In the face of rising energy prices, becoming more energy efficient is a must so you’re getting the most out of your energy.

The average home uses nearly three times as much energy in the winter compared with in the summer. With the cold weather at the moment, we understand that these rising costs can be worrying, so we’ve put together some tips which can help you stay warmer and save money too.

There are some small things you can do every day to help save on your bills, as well as some things you can invest in which will pay themselves back over time with the savings they provide - we’ve outlined these below:

Take some time to understand your heating controls

Setting your heating system to only come on when you need it can make a big saving. If you’re not sure how to use your heating system, read the manual to see how to set it up correctly – if you can’t find your manual, you can usually find them online on the manufacturer’s website.

It might seem simple, but just by setting up your heating system correctly, you can make a big saving – if you can turn down your thermostat by 1°C, you could save up to 10% on your bill!

If you have a heat pump, try to keep it at an even temperature so that it remains most efficient.

Radiator tips

If you have a radiator with a valve, remember to turn off the ones that you’re not using. In the rooms where you are using your radiators, try to keep the door shut so that the heat stays in the room for longer.

If you have a radiator under a window with long curtains, don’t hang the curtains over the radiator while you’re using it as the heat can escape through the window more easily rather than heating the room.

If you’ve got any furniture in front of your radiators, try to move it somewhere else as furniture can absorb the heat from your radiator which means it isn’t being spread around the room. By moving it out of the way, your radiator will be more efficient, and your home will warm up faster.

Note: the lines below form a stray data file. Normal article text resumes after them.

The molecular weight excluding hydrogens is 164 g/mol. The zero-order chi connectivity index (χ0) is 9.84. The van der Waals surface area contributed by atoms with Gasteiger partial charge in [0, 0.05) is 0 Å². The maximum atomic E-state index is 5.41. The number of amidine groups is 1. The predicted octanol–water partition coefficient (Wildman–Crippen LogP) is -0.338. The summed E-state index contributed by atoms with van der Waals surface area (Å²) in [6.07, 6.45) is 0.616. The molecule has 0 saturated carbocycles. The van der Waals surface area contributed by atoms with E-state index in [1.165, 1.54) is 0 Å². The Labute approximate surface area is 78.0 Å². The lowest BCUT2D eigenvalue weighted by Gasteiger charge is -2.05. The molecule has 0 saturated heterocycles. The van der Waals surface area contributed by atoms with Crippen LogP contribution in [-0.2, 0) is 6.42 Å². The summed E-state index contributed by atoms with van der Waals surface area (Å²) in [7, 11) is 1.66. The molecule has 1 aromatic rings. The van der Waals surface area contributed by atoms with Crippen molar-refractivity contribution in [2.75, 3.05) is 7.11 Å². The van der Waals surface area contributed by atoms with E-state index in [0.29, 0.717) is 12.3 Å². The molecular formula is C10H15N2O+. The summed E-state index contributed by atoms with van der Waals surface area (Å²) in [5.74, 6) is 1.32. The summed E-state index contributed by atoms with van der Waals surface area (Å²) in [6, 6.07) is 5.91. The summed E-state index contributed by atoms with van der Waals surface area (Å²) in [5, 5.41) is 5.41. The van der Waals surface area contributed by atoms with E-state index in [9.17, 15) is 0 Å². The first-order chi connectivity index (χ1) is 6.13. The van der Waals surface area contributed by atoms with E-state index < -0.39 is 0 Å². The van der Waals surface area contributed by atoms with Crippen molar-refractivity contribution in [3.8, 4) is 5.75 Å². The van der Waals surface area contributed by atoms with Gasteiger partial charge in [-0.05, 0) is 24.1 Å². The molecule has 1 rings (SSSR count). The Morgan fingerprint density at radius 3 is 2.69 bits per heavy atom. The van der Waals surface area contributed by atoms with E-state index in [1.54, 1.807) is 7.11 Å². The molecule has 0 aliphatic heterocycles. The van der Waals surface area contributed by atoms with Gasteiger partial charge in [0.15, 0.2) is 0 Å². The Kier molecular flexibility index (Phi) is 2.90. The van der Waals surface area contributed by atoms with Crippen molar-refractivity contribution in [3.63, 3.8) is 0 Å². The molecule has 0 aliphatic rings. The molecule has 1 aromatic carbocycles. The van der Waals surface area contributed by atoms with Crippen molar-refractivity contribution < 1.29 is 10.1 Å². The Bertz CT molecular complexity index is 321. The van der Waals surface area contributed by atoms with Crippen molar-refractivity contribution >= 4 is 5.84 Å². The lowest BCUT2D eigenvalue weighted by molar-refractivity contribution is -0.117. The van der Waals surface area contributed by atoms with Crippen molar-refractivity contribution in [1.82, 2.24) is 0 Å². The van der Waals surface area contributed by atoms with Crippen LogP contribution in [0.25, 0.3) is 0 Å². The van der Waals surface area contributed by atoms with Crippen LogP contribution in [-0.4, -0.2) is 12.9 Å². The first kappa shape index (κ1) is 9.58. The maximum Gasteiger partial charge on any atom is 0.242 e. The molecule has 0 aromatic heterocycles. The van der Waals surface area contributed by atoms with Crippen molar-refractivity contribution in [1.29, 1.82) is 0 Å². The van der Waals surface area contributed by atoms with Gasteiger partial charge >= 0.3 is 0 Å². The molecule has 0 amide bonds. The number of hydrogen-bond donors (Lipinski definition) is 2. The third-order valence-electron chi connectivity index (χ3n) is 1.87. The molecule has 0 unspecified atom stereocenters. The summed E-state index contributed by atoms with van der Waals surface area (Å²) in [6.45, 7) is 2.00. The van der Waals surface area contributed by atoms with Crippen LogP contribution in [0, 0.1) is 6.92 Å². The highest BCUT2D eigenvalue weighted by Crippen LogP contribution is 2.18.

Turn off things you aren’t using!

It sounds simple, but lots of people often forget to turn off things that they aren’t using, and the cost can add up. Even things like your oven are still using electricity to power the clock when you’re not using them to cook, so switch it off at the wall to save yourself some pennies.

Do you spend a long time showering?

If you’re spending a long time in the shower, then more water is being used as a result.

You can make a saving and change your habits by timing yourself and trying to speed up your routine!

You can also buy an aerated shower head for your shower which allows you to control the rate at which water comes out. By turning the rate down, you’ll be using less water as you shower, and because of the aeration it will still feel like a normal shower but with the added benefit of costing you less.

Have you switched to LED lightbulbs?

Replacing traditional lightbulbs with LED bulbs will cost you up front, but we estimate that these will pay themselves back within a year as they use around 90% less energy than traditional bulbs.

Try to rely on natural light during the day and only use lights when it starts to get dark.

If you find that the natural light in your home is too bright, try adding some cheap window tinting film over your windows. This will still let light through, but it won’t be as bright – and as an added benefit, tinted windows help to keep heat inside your home during the winter and keep heat outside of your home during the summer.

Wash your clothes at a lower temperature

By reducing the temperature of your wash, you could be saving lots every year – if you wash your clothes at 60°C, try reducing this to 30°C as it could save you up to 40% on your bill!

Try to dry your clothes outside, if possible, instead of using a tumble dryer, as these can cost up to 45p per hour to run. Drying clothes indoors can also cause damp and mould inside your home.

Want more tips to save energy?

The Energy Saving Trust have more information and useful tips on their website if you want to learn more about how you can get the most out of your energy.